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|By:||David Layton, Los Angeles, United States|
|Date:||Thursday 10 February 2005|
|Rating: || 8|
Stephen Marley's only Who novel makes me want more. I've read other Marley work, and all of them have the same characteristic quirkiness. Marley has a rare ability to create entirely other kinds of worlds, wholly improbable, yet somehow running on bizarre systems of internal logic that make them work. In this case, Europe of the future becomes a kind of grand over the top melodramatic theatre, in which facsimile historical figures plot and scheme against each other and against themselves. For instance, we get all three Lord Byrons - mad, bad, and dangerous to know. The main fault of the novel is somewhat weak and stereotypical characterization. However, the strange world and the eerie, dreamlike plot make up for this deficiency.
|The Uwe Boll of authors... |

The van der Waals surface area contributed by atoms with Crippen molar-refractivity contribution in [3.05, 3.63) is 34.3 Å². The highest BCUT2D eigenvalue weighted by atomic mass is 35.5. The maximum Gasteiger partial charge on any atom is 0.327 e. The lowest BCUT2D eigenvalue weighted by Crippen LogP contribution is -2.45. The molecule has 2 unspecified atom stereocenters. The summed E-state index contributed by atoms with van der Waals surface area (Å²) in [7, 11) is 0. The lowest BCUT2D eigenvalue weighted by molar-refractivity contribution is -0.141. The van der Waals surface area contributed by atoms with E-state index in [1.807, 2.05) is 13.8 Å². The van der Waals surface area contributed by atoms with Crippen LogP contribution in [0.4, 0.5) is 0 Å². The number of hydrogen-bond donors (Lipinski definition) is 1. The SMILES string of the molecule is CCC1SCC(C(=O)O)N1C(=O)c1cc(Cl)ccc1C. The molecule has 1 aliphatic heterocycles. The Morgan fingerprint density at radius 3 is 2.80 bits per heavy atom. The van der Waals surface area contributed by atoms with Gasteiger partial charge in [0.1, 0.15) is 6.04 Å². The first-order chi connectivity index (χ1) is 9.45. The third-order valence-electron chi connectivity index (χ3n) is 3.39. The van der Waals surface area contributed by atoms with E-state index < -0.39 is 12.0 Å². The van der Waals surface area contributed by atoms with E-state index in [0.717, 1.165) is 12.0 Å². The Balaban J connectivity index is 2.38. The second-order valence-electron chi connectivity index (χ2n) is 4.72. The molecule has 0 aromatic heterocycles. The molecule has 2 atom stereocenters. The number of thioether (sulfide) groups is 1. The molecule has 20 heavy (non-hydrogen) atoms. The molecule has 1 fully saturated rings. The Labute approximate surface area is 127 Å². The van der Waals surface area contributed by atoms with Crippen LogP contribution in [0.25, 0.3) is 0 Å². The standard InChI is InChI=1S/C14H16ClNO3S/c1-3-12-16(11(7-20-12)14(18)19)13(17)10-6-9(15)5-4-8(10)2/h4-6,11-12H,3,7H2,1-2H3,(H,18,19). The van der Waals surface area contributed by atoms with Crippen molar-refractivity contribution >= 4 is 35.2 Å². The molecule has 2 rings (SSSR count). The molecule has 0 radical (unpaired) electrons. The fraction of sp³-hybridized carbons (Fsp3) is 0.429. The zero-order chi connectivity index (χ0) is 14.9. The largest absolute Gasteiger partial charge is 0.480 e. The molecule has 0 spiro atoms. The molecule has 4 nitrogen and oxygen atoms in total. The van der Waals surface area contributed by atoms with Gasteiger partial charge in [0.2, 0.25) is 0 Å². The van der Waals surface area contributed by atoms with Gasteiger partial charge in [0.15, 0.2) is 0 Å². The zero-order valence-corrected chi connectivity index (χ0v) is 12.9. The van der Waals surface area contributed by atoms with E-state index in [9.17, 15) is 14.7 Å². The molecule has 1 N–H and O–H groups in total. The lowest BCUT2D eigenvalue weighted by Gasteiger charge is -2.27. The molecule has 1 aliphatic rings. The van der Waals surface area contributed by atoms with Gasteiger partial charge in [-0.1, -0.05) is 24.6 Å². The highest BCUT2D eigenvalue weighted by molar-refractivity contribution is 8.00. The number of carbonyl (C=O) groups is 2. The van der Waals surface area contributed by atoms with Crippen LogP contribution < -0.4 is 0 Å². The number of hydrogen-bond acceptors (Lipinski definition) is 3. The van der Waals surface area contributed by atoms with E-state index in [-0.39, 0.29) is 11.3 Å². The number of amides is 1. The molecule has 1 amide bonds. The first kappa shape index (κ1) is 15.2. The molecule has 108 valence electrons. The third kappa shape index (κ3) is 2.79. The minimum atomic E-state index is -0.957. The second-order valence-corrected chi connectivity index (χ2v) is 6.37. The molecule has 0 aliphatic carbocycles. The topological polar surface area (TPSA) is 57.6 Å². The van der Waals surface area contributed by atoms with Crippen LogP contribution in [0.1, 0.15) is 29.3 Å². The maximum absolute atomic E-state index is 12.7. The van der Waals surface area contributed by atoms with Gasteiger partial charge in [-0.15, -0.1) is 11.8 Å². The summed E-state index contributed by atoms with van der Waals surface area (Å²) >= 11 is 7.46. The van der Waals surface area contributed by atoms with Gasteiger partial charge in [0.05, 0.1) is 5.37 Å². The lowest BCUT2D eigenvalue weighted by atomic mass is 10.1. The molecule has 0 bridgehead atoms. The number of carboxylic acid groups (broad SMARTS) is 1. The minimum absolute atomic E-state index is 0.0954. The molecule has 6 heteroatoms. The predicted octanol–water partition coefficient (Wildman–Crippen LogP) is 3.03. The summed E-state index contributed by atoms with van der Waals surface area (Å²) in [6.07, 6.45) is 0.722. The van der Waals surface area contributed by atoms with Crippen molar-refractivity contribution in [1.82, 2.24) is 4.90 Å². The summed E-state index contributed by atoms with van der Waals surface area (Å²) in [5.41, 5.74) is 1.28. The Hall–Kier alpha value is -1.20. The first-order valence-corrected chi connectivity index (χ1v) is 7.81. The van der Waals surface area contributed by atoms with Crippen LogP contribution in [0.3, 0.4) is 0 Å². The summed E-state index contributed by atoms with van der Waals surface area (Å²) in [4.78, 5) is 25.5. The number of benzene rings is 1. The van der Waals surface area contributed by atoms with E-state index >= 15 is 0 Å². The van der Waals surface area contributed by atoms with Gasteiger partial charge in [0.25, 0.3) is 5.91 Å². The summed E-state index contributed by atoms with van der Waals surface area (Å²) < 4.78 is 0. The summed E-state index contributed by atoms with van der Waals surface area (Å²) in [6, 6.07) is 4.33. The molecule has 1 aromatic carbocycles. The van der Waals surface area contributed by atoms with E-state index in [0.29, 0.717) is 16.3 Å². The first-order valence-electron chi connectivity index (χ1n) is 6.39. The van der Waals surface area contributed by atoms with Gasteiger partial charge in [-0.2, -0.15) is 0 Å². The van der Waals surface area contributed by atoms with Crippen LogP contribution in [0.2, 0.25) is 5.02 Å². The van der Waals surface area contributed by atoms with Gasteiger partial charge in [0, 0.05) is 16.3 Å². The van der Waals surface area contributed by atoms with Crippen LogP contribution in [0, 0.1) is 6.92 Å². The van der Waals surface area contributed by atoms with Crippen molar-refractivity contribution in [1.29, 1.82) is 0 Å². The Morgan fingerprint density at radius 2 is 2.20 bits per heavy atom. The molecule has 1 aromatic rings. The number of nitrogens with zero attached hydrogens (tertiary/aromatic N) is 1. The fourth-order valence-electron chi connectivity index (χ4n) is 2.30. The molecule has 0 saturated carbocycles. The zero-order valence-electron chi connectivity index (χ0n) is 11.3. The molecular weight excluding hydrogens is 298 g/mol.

|By:||Todd Snider, Green Bay, United States|
|Date:||Tuesday 21 February 2012|
|Rating: || 1|
The Uwe Boll of authors...
|By:||Josh Lee, Fort Wayne, United States|
|Date:||Monday 20 July 2015|
|Rating: || 6|
I liked this one overall but it was very bloody in places, not to mention just strange. The creativity is off the charts and well done on that score. There were nice touches throughout whether it was a good line here or a colorfully specific description there. The big picture was always clear and there was plenty of action. Plus, it never hurts to have villains you want to strangle and there were many of them from which to choose. The Doctor was true to form and Sarah had some good zingers, too. A mixed bag for me. I wish it hadn't been as dark as it was. I know, Tom's stories were very Gothic at this time and this wasn't nearly as bad as The Man in the Velvet Mask but I was still creeped out here and there. Excellent writing, though.